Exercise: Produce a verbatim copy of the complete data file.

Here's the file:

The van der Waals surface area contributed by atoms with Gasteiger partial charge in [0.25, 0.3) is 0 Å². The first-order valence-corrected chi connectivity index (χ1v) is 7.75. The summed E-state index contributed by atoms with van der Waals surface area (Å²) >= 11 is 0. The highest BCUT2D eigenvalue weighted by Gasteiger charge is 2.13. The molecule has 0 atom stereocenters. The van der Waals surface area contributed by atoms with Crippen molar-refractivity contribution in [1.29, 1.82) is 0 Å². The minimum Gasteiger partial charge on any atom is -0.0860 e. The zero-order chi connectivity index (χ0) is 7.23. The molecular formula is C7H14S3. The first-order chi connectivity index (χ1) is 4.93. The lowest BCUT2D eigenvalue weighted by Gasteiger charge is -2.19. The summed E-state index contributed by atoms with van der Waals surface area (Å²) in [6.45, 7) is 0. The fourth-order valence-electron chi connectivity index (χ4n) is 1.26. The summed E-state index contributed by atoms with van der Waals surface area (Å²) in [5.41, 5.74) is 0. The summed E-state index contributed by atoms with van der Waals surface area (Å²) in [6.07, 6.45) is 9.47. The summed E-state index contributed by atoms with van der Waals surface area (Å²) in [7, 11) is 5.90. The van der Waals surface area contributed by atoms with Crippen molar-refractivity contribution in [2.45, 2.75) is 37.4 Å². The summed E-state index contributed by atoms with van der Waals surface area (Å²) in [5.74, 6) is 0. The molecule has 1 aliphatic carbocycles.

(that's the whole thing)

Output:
The van der Waals surface area contributed by atoms with Gasteiger partial charge in [0.25, 0.3) is 0 Å². The first-order valence-corrected chi connectivity index (χ1v) is 7.75. The summed E-state index contributed by atoms with van der Waals surface area (Å²) >= 11 is 0. The highest BCUT2D eigenvalue weighted by Gasteiger charge is 2.13. The molecule has 0 atom stereocenters. The van der Waals surface area contributed by atoms with Crippen molar-refractivity contribution in [1.29, 1.82) is 0 Å². The minimum Gasteiger partial charge on any atom is -0.0860 e. The zero-order chi connectivity index (χ0) is 7.23. The molecular formula is C7H14S3. The first-order chi connectivity index (χ1) is 4.93. The lowest BCUT2D eigenvalue weighted by Gasteiger charge is -2.19. The summed E-state index contributed by atoms with van der Waals surface area (Å²) in [6.45, 7) is 0. The fourth-order valence-electron chi connectivity index (χ4n) is 1.26. The summed E-state index contributed by atoms with van der Waals surface area (Å²) in [5.41, 5.74) is 0. The summed E-state index contributed by atoms with van der Waals surface area (Å²) in [6.07, 6.45) is 9.47. The summed E-state index contributed by atoms with van der Waals surface area (Å²) in [7, 11) is 5.90. The van der Waals surface area contributed by atoms with Crippen molar-refractivity contribution in [2.45, 2.75) is 37.4 Å². The summed E-state index contributed by atoms with van der Waals surface area (Å²) in [5.74, 6) is 0. The molecule has 1 aliphatic carbocycles.